What are the relevant ethical issues at stake?

    Why does capacity assessment matter?

    How might the hospital's ethics committee or ethics consultation service help in addressing this? Include a description of how an ethics consultant or committee might become involved in this case.

    Consider the role that capacity assessment must play in health care.
    Why is it important? What are the consequences of not adequately assessing a patient's capacity?

    In what ways would a health care consultation or committee be able to address the ethical challenges in this scenario?

    How do you think a bioethicist would deal with this case in terms of the procedures he or she would engage in?

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    Solution Preview

    Koppelman ER Dementia and dignity: towards a new method of surrogate decision making. The Journal Of Medicine And Philosophy (2002). Feb; Vol. 27 (1), pp. 65-85;

    How is capacity determined? Who decides on behalf of the patient if the patient is determined to lack capacity? How should a surrogate decide on behalf of a patient?

    Capacity is determined through capacity assessments that consist of cognitive evaluations such as the Executive Interview (EXIT). These evaluations estimate a patient's decision-making ability to ascertain whether declines in a patient's capacity to consent to treatment exist. These neuropsychological tests assess cognitive function, but they cannot be considered the only part of the assessment because patients with dementia are vulnerable to being negatively positioned, which unfairly undermines their right to make decisions about aspects of their lives such as the scenario presented in this case.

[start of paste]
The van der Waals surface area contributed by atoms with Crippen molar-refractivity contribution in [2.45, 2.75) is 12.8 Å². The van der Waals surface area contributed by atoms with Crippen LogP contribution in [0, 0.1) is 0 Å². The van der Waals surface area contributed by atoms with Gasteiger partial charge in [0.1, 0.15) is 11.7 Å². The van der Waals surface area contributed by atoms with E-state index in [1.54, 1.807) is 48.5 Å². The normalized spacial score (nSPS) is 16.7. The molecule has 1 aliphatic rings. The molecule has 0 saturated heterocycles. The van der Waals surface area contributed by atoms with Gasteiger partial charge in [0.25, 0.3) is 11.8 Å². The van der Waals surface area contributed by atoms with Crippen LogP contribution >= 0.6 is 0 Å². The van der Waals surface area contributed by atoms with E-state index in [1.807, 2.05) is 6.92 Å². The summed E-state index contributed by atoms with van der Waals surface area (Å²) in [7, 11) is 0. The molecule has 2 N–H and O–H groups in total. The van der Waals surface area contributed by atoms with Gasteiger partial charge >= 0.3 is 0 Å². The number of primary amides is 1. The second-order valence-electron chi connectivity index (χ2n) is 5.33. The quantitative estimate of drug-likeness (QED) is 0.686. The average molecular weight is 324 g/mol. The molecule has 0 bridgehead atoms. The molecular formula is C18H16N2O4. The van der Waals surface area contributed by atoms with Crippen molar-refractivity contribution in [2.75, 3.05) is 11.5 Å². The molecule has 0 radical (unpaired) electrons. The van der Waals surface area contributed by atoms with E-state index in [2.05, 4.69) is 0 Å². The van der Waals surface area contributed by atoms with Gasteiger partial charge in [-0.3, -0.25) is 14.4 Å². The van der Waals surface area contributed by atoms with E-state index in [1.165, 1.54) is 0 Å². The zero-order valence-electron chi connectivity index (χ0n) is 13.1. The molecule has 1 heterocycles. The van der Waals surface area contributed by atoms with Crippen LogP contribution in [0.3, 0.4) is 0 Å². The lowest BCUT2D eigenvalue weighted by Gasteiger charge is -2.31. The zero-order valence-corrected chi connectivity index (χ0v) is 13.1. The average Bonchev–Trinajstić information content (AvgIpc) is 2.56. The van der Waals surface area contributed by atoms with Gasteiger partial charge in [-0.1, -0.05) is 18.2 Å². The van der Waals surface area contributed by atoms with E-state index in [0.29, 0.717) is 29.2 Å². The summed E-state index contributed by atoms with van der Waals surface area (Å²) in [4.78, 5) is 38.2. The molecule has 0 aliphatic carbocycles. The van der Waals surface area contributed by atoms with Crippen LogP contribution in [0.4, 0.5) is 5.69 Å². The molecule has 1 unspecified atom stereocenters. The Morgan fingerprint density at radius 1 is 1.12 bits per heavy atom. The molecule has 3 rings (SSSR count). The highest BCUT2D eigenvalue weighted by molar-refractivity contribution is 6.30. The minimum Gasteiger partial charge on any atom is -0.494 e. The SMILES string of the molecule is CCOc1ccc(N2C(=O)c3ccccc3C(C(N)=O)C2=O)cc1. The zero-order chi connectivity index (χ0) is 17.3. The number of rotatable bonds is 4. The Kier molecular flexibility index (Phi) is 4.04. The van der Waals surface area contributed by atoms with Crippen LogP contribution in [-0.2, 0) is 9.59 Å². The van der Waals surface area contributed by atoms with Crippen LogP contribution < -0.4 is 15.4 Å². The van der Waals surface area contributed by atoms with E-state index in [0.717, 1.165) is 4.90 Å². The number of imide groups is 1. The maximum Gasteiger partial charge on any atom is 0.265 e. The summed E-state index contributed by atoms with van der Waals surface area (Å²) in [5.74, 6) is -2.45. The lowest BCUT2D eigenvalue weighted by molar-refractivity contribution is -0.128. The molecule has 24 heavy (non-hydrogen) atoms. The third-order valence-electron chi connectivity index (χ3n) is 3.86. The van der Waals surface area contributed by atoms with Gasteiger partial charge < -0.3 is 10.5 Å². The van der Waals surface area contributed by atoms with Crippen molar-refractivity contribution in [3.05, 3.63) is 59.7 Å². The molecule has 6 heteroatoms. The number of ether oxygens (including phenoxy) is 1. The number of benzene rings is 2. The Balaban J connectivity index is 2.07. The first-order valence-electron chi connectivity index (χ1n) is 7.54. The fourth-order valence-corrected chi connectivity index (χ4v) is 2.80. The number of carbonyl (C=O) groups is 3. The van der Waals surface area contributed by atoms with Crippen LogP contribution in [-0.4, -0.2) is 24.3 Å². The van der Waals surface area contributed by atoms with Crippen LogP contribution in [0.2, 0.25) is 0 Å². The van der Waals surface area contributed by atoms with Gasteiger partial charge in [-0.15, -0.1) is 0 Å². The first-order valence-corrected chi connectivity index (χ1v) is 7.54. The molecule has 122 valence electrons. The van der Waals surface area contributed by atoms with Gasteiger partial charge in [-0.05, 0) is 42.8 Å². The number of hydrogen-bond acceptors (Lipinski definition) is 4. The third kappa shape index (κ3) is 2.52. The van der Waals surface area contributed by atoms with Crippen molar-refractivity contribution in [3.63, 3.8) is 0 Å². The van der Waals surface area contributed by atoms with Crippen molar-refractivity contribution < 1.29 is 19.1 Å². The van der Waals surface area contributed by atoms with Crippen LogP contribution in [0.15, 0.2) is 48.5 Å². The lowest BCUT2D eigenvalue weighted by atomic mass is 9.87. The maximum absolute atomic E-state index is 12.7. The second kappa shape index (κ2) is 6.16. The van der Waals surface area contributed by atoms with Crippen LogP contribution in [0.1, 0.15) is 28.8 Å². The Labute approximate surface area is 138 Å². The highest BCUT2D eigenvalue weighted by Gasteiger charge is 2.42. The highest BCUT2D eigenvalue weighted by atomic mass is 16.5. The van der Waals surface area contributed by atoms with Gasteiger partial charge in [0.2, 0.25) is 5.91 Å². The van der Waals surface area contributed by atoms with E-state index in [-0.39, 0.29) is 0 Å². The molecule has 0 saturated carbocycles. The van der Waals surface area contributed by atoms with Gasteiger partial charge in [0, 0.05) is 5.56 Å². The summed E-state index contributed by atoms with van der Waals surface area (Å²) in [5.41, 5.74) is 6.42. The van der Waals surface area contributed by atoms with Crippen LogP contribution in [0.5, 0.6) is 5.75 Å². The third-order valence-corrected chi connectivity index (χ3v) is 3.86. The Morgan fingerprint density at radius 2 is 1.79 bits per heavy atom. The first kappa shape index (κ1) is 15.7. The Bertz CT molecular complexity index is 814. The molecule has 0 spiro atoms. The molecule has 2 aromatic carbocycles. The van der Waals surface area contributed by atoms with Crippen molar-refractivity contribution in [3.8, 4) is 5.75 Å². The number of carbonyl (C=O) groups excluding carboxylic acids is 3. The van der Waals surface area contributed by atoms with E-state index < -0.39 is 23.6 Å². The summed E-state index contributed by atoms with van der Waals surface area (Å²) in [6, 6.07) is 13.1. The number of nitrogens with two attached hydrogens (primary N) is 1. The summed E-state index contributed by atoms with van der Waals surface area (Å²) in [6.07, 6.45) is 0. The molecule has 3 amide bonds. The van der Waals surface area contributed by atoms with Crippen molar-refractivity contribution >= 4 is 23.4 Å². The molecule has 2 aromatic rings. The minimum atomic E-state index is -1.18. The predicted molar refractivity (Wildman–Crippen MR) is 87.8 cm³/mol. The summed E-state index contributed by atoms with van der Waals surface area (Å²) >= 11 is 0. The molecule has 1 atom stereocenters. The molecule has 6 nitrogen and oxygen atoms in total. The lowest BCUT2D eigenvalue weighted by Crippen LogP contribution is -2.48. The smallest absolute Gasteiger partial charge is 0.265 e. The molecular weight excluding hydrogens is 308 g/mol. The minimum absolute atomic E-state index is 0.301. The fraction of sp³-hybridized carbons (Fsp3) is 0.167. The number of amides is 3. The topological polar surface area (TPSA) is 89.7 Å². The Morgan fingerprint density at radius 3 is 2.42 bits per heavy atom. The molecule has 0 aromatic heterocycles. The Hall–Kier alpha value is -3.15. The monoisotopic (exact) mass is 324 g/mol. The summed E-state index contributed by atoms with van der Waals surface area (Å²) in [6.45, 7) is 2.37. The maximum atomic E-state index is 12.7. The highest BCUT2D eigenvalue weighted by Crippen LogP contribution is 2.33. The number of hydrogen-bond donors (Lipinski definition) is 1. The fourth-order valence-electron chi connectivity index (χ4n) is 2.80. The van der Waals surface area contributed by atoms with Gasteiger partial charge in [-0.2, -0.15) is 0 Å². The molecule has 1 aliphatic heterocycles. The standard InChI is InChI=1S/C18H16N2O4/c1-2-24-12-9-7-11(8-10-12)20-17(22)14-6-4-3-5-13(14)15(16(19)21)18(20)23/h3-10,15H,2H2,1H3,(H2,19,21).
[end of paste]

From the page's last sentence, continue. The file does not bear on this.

If a patient is deemed incapable of possessing the capacity to make a decision on their own, a surrogate decision-maker is allowed to make the decision for them. When deciding on behalf of the patient, the surrogate decision-maker should ascertain the "whole-self" of the patient wherein the decision made by the surrogate reflects both the patient's wishes when they were lucid and capable of making their own autonomous decisions as well as the "now-self" that is incapable of making these decisions. Patients dependent upon surrogate decision-makers lack the dignity of being free to express who they are through choice and action. Therefore, surrogates must attempt to ensure decisions made for the patient reflect that patient's self.

    What are the relevant legal issues at stake?
    What are the legal rights of the patient and his daughter?

    Relevant legal issues entail the fact that the elderly patient doesn't possess advance directive of any kind such as a living will and is not under guardianship such as a health-care power of attorney. Therefore, the legal protections that apply in many state legislatures such as "living will" statutes and "health-care power of attorney" statutes, and represent the law for special cases, do ...

    Solution Summary

    Challenges in Capacity and Decision Making